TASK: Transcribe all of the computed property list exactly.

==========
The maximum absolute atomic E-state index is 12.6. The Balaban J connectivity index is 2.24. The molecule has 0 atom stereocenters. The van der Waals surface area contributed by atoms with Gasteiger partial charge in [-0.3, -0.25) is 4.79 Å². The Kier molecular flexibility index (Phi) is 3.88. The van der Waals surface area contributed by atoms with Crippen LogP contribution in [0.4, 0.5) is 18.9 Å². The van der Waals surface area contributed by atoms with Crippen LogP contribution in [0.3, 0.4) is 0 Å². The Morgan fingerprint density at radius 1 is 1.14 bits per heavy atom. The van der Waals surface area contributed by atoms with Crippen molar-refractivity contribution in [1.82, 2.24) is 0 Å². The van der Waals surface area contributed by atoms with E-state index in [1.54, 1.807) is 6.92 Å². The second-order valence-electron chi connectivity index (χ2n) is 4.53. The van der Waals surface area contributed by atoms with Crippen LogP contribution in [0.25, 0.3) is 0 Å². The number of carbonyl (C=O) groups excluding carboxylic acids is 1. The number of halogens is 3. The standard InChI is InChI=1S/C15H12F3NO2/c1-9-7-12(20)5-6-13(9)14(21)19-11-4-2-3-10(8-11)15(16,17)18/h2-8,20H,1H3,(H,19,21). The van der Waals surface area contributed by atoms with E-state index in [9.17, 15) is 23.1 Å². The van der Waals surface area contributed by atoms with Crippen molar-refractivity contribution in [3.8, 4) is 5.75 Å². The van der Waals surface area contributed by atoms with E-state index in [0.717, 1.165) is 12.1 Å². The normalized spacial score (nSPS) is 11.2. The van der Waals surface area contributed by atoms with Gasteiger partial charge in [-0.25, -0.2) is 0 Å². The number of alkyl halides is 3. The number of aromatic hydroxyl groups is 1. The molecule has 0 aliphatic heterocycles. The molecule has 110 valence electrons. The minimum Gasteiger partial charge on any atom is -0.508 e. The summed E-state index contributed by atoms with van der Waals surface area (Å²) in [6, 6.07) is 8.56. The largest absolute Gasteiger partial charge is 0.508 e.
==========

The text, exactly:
The maximum absolute atomic E-state index is 12.6. The Balaban J connectivity index is 2.24. The molecule has 0 atom stereocenters. The van der Waals surface area contributed by atoms with Gasteiger partial charge in [-0.3, -0.25) is 4.79 Å². The Kier molecular flexibility index (Phi) is 3.88. The van der Waals surface area contributed by atoms with Crippen LogP contribution in [0.4, 0.5) is 18.9 Å². The van der Waals surface area contributed by atoms with Crippen LogP contribution in [0.3, 0.4) is 0 Å². The Morgan fingerprint density at radius 1 is 1.14 bits per heavy atom. The van der Waals surface area contributed by atoms with Crippen molar-refractivity contribution in [1.82, 2.24) is 0 Å². The van der Waals surface area contributed by atoms with E-state index in [1.54, 1.807) is 6.92 Å². The second-order valence-electron chi connectivity index (χ2n) is 4.53. The van der Waals surface area contributed by atoms with Crippen LogP contribution in [0.25, 0.3) is 0 Å². The number of carbonyl (C=O) groups excluding carboxylic acids is 1. The number of halogens is 3. The standard InChI is InChI=1S/C15H12F3NO2/c1-9-7-12(20)5-6-13(9)14(21)19-11-4-2-3-10(8-11)15(16,17)18/h2-8,20H,1H3,(H,19,21). The van der Waals surface area contributed by atoms with E-state index in [9.17, 15) is 23.1 Å². The van der Waals surface area contributed by atoms with Crippen molar-refractivity contribution in [3.8, 4) is 5.75 Å². The van der Waals surface area contributed by atoms with E-state index in [0.717, 1.165) is 12.1 Å². The normalized spacial score (nSPS) is 11.2. The van der Waals surface area contributed by atoms with Gasteiger partial charge in [-0.25, -0.2) is 0 Å². The number of alkyl halides is 3. The number of aromatic hydroxyl groups is 1. The molecule has 0 aliphatic heterocycles. The molecule has 110 valence electrons. The minimum Gasteiger partial charge on any atom is -0.508 e. The summed E-state index contributed by atoms with van der Waals surface area (Å²) in [6, 6.07) is 8.56. The largest absolute Gasteiger partial charge is 0.508 e.